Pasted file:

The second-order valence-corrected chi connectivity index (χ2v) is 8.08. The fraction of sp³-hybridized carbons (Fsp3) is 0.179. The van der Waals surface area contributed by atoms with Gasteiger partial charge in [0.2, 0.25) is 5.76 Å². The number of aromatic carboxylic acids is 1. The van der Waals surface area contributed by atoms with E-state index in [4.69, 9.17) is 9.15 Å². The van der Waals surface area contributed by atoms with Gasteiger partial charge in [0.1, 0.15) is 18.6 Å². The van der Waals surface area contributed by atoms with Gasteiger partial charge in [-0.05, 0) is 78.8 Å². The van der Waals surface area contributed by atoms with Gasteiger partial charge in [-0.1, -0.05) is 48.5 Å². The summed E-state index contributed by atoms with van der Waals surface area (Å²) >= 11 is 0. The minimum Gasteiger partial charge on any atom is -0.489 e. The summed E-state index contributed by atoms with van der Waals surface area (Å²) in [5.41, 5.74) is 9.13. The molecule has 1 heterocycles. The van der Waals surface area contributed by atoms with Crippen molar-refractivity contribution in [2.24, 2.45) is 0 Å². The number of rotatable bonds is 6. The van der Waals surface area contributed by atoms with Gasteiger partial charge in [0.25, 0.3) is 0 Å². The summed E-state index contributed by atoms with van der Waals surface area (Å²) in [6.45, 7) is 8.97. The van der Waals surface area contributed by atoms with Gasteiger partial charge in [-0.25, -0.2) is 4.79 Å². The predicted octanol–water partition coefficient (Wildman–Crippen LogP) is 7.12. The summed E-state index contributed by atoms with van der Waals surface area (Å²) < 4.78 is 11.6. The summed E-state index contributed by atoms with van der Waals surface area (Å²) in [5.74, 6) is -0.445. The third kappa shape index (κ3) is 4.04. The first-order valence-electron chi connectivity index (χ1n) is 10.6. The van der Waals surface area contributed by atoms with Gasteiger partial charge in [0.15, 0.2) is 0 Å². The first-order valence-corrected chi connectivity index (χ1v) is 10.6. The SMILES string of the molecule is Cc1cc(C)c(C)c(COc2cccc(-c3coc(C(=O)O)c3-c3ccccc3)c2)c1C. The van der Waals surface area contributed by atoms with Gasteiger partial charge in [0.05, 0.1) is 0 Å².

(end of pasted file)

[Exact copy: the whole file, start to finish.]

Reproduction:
The second-order valence-corrected chi connectivity index (χ2v) is 8.08. The fraction of sp³-hybridized carbons (Fsp3) is 0.179. The van der Waals surface area contributed by atoms with Gasteiger partial charge in [0.2, 0.25) is 5.76 Å². The number of aromatic carboxylic acids is 1. The van der Waals surface area contributed by atoms with E-state index in [4.69, 9.17) is 9.15 Å². The van der Waals surface area contributed by atoms with Gasteiger partial charge in [0.1, 0.15) is 18.6 Å². The van der Waals surface area contributed by atoms with Gasteiger partial charge in [-0.05, 0) is 78.8 Å². The van der Waals surface area contributed by atoms with Gasteiger partial charge in [-0.1, -0.05) is 48.5 Å². The summed E-state index contributed by atoms with van der Waals surface area (Å²) >= 11 is 0. The minimum Gasteiger partial charge on any atom is -0.489 e. The summed E-state index contributed by atoms with van der Waals surface area (Å²) in [5.41, 5.74) is 9.13. The molecule has 1 heterocycles. The van der Waals surface area contributed by atoms with Crippen molar-refractivity contribution in [2.24, 2.45) is 0 Å². The number of rotatable bonds is 6. The van der Waals surface area contributed by atoms with Gasteiger partial charge in [0.25, 0.3) is 0 Å². The summed E-state index contributed by atoms with van der Waals surface area (Å²) in [6.45, 7) is 8.97. The van der Waals surface area contributed by atoms with Gasteiger partial charge in [-0.25, -0.2) is 4.79 Å². The predicted octanol–water partition coefficient (Wildman–Crippen LogP) is 7.12. The summed E-state index contributed by atoms with van der Waals surface area (Å²) < 4.78 is 11.6. The summed E-state index contributed by atoms with van der Waals surface area (Å²) in [5.74, 6) is -0.445. The third kappa shape index (κ3) is 4.04. The first-order valence-electron chi connectivity index (χ1n) is 10.6. The van der Waals surface area contributed by atoms with Gasteiger partial charge in [0.15, 0.2) is 0 Å². The first-order valence-corrected chi connectivity index (χ1v) is 10.6. The SMILES string of the molecule is Cc1cc(C)c(C)c(COc2cccc(-c3coc(C(=O)O)c3-c3ccccc3)c2)c1C. The van der Waals surface area contributed by atoms with Gasteiger partial charge in [0.05, 0.1) is 0 Å².